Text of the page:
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Can poor usability affect the Swedish EMU vote?

By Alexander Piatidis, September 2003

The 14th of September is the date of the referendum on whether Sweden should join the European monetary union, a question that can be decisive for the future of the country's economy.

A number of organisations have be given a considerable budget to convey information and opinions to voters, but none of them seem to have put much effort into informing voters via the web. Many of the web sites of these organisations fail to present their message in a manner which easy to access for the 'Internet public', who demand for quick and simple access to information.

Usability Partners have conducted expert usability evaluations of the web sites belonging to the organisations that received the largest allocation of funds for the EMU-campaign.We were surprised by the shortcomings in their attempts to present information to the voters.

Here are some examples of the problems that were found on the web sites:

Lack of structure

The most significant problem concerns the lack of structure to information for voters. Instead of structuring the web sites based on issues of concern to users, they have let the internal organisational structure steer the way they structured the web site. The result is that key arguments and other important information are difficult to find.

Web sites designed for those interested in politics and with plenty of time

Reports, long texts and newsletters are common on the different web sites. These texts demand time and some effort from readers - most visitors probably aren't prepared wade into them to find information. Information adapted to the needs to the audience and better use of the navigation to ease finding specific subjects would have made content more broadly accessible.

Visually intense pages make it difficult to focus on key texts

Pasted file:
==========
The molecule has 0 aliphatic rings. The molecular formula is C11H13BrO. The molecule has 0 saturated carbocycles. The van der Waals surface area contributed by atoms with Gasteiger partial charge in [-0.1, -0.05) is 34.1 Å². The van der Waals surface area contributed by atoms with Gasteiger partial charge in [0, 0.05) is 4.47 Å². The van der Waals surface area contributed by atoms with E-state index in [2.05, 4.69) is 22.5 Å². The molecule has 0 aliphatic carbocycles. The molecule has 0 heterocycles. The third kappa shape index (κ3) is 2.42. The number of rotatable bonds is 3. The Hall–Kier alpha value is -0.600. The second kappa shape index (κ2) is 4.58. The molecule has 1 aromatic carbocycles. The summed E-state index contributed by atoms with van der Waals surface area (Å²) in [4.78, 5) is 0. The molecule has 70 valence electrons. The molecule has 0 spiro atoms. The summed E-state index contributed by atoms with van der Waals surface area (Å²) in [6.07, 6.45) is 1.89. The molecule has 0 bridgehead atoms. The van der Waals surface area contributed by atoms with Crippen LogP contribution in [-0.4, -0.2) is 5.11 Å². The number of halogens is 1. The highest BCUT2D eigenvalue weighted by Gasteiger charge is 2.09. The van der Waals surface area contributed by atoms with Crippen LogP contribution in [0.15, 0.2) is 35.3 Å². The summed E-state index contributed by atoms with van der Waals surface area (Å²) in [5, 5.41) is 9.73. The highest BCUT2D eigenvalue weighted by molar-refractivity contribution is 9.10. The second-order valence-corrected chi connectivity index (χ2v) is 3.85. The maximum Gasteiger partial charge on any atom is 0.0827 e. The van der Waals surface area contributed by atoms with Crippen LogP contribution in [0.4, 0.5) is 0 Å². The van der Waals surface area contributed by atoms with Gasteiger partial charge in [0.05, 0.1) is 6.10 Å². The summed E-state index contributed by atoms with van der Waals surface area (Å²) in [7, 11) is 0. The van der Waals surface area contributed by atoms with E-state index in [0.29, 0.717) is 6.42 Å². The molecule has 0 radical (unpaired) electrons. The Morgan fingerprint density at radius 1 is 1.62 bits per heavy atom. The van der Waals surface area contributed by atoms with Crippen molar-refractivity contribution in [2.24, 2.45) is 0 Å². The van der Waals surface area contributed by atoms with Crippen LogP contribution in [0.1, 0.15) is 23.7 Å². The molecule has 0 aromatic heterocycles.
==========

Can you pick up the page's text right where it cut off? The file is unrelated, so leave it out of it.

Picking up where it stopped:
Some sites had pages with annoying animations, pictures that could be confused with adverts, and lots of different pieces of text that were difficult to overview. One site, after allocating space to pictures/adverts, navigation and related links, only left a tiny proportion of the space on pages available to the presentation of actual content. User attention is easily drawn away from content to surrounding animations and pictures.

Material unsuited for online presentation makes up much of the content

Heavy use is made of presentation material in PDF format, which is best suited for printouts and not for reading on the computer screen. Opening the pdf-reader, loading the document and scrolling through it takes a lot of time. When viewing such PDF documents on the screen it is also often difficult to get an overview of the content. PDFs containing brochures with a lot of pictures are exceptionally bad - they can be pleasant to look at in paper form, but little use for online viewing and many people are unwilling to print such graphic/colour intensive pages on their own printers.

Lack of consistency in links

Clicking on different menu options, links and pictures, can often have unpredictable effects. On one home page, clicking on one picture resulted in pictures changing place whereas clicking on another picture led to a new page, seemingly with no relationship to the home page (it could just as well have been a different web site).

Another common problem with links was found on another site - very small arrows were used to the right of title texts as the links to full article texts. Such small clickable areas are hard to find and demand precision from the user (a particular problem for older users, Internet novices and people with disabilities).

Unprofessional impression

One home page had a black background, a yellow blinking line and a large photograph of the head office of "LO" occupying most of the page. Whilst being the worst example, several other sites gave a less than serious impression.

The two web sites that came out worst in our evaluation were those belonging to the organisations "Nej till EMU" (No to EMU) and "Ja till Europa" (Yes to Europe). These web sites lacked relevant content, were difficult to navigate and had inconsistent links/navigation. These sites may result in more confusion than insight for users. "Medborgare mot EMU" (Citizens opposed to EMU) succeeded better with their web site - with a clear structure, good layout and suitable text lengths for web pages, they conveyed content better than the other sites, albeit with rather small text.

t is the 21st century and we're convinced that many Swedish voters used the Internet to look for relevant information to support their decisions. It is a shame that these organisations, who are intended to supply voters with information for each of the standpoints, don't succeed in doing so on the Internet - unfortunately it would probably have been better for some organisations not to publish their web sites at all. The Internet is a powerful medium, however, by not properly considering the needs of end users and usability issues in the presentation of information, the opportunity of efficient contact with a large number of voters is lost.

The web sites of the following organisations were reviewed:

These organisations were given the largest budgets for the EMU referendum (source: the Swedish parliament).

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